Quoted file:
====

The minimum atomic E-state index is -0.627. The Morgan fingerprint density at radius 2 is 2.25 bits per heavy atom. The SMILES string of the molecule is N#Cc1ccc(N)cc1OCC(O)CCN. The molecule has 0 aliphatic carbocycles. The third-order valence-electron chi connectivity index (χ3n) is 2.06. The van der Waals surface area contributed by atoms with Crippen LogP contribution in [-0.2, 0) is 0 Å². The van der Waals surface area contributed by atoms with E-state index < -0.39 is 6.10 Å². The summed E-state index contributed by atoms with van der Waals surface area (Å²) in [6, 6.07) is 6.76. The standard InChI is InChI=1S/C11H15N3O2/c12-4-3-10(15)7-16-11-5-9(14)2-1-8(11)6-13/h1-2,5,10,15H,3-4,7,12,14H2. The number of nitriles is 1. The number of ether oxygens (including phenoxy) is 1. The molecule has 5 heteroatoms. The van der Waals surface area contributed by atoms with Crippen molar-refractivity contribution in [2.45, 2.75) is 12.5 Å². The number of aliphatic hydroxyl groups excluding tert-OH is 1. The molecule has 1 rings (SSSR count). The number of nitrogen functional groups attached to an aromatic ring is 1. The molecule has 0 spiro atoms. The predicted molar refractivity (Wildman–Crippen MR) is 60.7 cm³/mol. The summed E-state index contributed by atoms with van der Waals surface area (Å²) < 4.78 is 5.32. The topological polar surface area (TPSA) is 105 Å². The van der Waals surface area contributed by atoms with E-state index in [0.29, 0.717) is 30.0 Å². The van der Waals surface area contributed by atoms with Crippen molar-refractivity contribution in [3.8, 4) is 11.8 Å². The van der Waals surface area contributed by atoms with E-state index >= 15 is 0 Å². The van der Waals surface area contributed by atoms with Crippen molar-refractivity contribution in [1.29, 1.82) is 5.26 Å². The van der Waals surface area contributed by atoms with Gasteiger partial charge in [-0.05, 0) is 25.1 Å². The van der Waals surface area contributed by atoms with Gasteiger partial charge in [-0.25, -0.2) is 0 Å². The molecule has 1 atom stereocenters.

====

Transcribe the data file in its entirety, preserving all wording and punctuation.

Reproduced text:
The minimum atomic E-state index is -0.627. The Morgan fingerprint density at radius 2 is 2.25 bits per heavy atom. The SMILES string of the molecule is N#Cc1ccc(N)cc1OCC(O)CCN. The molecule has 0 aliphatic carbocycles. The third-order valence-electron chi connectivity index (χ3n) is 2.06. The van der Waals surface area contributed by atoms with Crippen LogP contribution in [-0.2, 0) is 0 Å². The van der Waals surface area contributed by atoms with E-state index < -0.39 is 6.10 Å². The summed E-state index contributed by atoms with van der Waals surface area (Å²) in [6, 6.07) is 6.76. The standard InChI is InChI=1S/C11H15N3O2/c12-4-3-10(15)7-16-11-5-9(14)2-1-8(11)6-13/h1-2,5,10,15H,3-4,7,12,14H2. The number of nitriles is 1. The number of ether oxygens (including phenoxy) is 1. The molecule has 5 heteroatoms. The van der Waals surface area contributed by atoms with Crippen molar-refractivity contribution in [2.45, 2.75) is 12.5 Å². The number of aliphatic hydroxyl groups excluding tert-OH is 1. The molecule has 1 rings (SSSR count). The number of nitrogen functional groups attached to an aromatic ring is 1. The molecule has 0 spiro atoms. The predicted molar refractivity (Wildman–Crippen MR) is 60.7 cm³/mol. The summed E-state index contributed by atoms with van der Waals surface area (Å²) < 4.78 is 5.32. The topological polar surface area (TPSA) is 105 Å². The van der Waals surface area contributed by atoms with E-state index in [0.29, 0.717) is 30.0 Å². The van der Waals surface area contributed by atoms with Crippen molar-refractivity contribution in [3.8, 4) is 11.8 Å². The van der Waals surface area contributed by atoms with E-state index >= 15 is 0 Å². The van der Waals surface area contributed by atoms with Crippen molar-refractivity contribution in [1.29, 1.82) is 5.26 Å². The van der Waals surface area contributed by atoms with Gasteiger partial charge in [-0.05, 0) is 25.1 Å². The van der Waals surface area contributed by atoms with Gasteiger partial charge in [-0.25, -0.2) is 0 Å². The molecule has 1 atom stereocenters.